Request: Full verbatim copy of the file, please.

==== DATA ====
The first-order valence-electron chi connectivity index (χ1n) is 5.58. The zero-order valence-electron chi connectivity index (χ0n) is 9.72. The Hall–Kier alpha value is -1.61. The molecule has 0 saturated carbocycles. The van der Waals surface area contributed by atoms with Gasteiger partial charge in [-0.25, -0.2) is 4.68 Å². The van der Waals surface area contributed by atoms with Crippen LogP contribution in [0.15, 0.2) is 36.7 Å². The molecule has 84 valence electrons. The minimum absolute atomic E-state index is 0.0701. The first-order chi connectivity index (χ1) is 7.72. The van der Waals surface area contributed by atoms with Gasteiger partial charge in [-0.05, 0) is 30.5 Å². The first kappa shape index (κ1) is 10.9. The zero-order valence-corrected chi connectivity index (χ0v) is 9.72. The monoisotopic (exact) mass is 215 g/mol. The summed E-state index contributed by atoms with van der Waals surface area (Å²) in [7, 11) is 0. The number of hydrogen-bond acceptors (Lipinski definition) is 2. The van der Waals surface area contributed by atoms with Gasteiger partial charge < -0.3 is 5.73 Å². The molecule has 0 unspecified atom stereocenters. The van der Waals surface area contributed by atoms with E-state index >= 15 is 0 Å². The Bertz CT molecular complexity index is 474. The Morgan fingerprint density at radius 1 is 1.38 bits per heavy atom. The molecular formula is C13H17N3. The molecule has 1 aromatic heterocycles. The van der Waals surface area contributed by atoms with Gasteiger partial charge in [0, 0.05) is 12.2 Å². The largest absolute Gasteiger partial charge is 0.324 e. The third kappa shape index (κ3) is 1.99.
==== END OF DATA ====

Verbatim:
The first-order valence-electron chi connectivity index (χ1n) is 5.58. The zero-order valence-electron chi connectivity index (χ0n) is 9.72. The Hall–Kier alpha value is -1.61. The molecule has 0 saturated carbocycles. The van der Waals surface area contributed by atoms with Gasteiger partial charge in [-0.25, -0.2) is 4.68 Å². The van der Waals surface area contributed by atoms with Crippen LogP contribution in [0.15, 0.2) is 36.7 Å². The molecule has 84 valence electrons. The minimum absolute atomic E-state index is 0.0701. The first-order chi connectivity index (χ1) is 7.72. The van der Waals surface area contributed by atoms with Gasteiger partial charge in [-0.05, 0) is 30.5 Å². The first kappa shape index (κ1) is 10.9. The zero-order valence-corrected chi connectivity index (χ0v) is 9.72. The monoisotopic (exact) mass is 215 g/mol. The summed E-state index contributed by atoms with van der Waals surface area (Å²) in [7, 11) is 0. The number of hydrogen-bond acceptors (Lipinski definition) is 2. The van der Waals surface area contributed by atoms with Gasteiger partial charge < -0.3 is 5.73 Å². The molecule has 0 unspecified atom stereocenters. The van der Waals surface area contributed by atoms with E-state index >= 15 is 0 Å². The Bertz CT molecular complexity index is 474. The Morgan fingerprint density at radius 1 is 1.38 bits per heavy atom. The molecular formula is C13H17N3. The molecule has 1 aromatic heterocycles. The van der Waals surface area contributed by atoms with Gasteiger partial charge in [0, 0.05) is 12.2 Å². The largest absolute Gasteiger partial charge is 0.324 e. The third kappa shape index (κ3) is 1.99.